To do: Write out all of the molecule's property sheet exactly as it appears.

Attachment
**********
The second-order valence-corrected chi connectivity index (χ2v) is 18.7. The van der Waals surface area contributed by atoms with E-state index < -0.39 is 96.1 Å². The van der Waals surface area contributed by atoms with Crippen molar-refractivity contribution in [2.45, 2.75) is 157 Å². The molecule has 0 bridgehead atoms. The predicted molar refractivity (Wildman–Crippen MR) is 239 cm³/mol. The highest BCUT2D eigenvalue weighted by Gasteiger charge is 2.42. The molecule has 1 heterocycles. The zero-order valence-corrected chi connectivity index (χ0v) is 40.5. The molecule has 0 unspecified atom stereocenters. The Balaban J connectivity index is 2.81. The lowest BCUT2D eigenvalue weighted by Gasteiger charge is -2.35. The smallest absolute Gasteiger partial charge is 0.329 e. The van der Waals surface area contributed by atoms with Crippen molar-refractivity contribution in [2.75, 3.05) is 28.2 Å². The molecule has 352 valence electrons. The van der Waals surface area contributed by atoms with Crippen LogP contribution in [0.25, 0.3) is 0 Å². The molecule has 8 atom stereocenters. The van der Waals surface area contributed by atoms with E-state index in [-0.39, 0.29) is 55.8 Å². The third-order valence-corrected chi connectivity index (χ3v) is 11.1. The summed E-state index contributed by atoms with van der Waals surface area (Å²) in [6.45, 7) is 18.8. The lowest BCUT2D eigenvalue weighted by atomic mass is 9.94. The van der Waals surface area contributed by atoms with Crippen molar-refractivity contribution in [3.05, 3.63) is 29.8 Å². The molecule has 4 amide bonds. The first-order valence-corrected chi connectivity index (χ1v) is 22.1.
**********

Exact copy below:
The second-order valence-corrected chi connectivity index (χ2v) is 18.7. The van der Waals surface area contributed by atoms with E-state index < -0.39 is 96.1 Å². The van der Waals surface area contributed by atoms with Crippen molar-refractivity contribution in [2.45, 2.75) is 157 Å². The molecule has 0 bridgehead atoms. The predicted molar refractivity (Wildman–Crippen MR) is 239 cm³/mol. The highest BCUT2D eigenvalue weighted by Gasteiger charge is 2.42. The molecule has 1 heterocycles. The zero-order valence-corrected chi connectivity index (χ0v) is 40.5. The molecule has 0 unspecified atom stereocenters. The Balaban J connectivity index is 2.81. The lowest BCUT2D eigenvalue weighted by Gasteiger charge is -2.35. The smallest absolute Gasteiger partial charge is 0.329 e. The van der Waals surface area contributed by atoms with Crippen molar-refractivity contribution in [2.75, 3.05) is 28.2 Å². The molecule has 352 valence electrons. The van der Waals surface area contributed by atoms with Crippen LogP contribution in [0.25, 0.3) is 0 Å². The molecule has 8 atom stereocenters. The van der Waals surface area contributed by atoms with E-state index in [-0.39, 0.29) is 55.8 Å². The third-order valence-corrected chi connectivity index (χ3v) is 11.1. The summed E-state index contributed by atoms with van der Waals surface area (Å²) in [6.45, 7) is 18.8. The lowest BCUT2D eigenvalue weighted by atomic mass is 9.94. The van der Waals surface area contributed by atoms with Crippen molar-refractivity contribution in [3.05, 3.63) is 29.8 Å². The molecule has 4 amide bonds. The first-order valence-corrected chi connectivity index (χ1v) is 22.1.